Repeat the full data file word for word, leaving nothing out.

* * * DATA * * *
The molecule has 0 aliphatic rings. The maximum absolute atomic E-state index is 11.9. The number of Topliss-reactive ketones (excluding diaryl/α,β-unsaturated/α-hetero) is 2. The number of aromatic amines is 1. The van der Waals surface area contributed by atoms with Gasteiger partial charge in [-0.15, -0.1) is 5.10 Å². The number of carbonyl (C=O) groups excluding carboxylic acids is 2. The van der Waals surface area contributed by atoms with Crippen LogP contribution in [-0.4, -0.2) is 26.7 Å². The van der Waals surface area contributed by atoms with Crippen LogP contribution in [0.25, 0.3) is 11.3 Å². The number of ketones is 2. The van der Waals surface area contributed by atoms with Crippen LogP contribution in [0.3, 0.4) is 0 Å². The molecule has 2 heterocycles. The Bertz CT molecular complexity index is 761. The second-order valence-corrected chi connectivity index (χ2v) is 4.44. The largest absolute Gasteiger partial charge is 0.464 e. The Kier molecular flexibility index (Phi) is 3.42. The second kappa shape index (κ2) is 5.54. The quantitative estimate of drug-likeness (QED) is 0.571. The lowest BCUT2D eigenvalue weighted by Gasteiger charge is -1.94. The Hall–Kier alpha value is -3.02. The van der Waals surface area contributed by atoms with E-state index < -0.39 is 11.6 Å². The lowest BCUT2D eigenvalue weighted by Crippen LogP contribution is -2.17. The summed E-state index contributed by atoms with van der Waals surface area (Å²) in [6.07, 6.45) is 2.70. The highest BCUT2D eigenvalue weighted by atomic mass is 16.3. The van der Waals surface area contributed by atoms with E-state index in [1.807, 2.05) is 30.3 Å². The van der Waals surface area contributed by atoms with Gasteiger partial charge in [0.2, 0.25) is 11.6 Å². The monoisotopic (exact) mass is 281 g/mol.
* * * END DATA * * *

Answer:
The molecule has 0 aliphatic rings. The maximum absolute atomic E-state index is 11.9. The number of Topliss-reactive ketones (excluding diaryl/α,β-unsaturated/α-hetero) is 2. The number of aromatic amines is 1. The van der Waals surface area contributed by atoms with Gasteiger partial charge in [-0.15, -0.1) is 5.10 Å². The number of carbonyl (C=O) groups excluding carboxylic acids is 2. The van der Waals surface area contributed by atoms with Crippen LogP contribution in [-0.4, -0.2) is 26.7 Å². The van der Waals surface area contributed by atoms with Crippen LogP contribution in [0.25, 0.3) is 11.3 Å². The number of ketones is 2. The van der Waals surface area contributed by atoms with Crippen LogP contribution in [0.3, 0.4) is 0 Å². The molecule has 2 heterocycles. The Bertz CT molecular complexity index is 761. The second-order valence-corrected chi connectivity index (χ2v) is 4.44. The largest absolute Gasteiger partial charge is 0.464 e. The Kier molecular flexibility index (Phi) is 3.42. The second kappa shape index (κ2) is 5.54. The quantitative estimate of drug-likeness (QED) is 0.571. The lowest BCUT2D eigenvalue weighted by Gasteiger charge is -1.94. The Hall–Kier alpha value is -3.02. The van der Waals surface area contributed by atoms with E-state index < -0.39 is 11.6 Å². The lowest BCUT2D eigenvalue weighted by Crippen LogP contribution is -2.17. The summed E-state index contributed by atoms with van der Waals surface area (Å²) in [6.07, 6.45) is 2.70. The highest BCUT2D eigenvalue weighted by atomic mass is 16.3. The van der Waals surface area contributed by atoms with E-state index in [1.807, 2.05) is 30.3 Å². The van der Waals surface area contributed by atoms with Gasteiger partial charge in [0.2, 0.25) is 11.6 Å². The monoisotopic (exact) mass is 281 g/mol.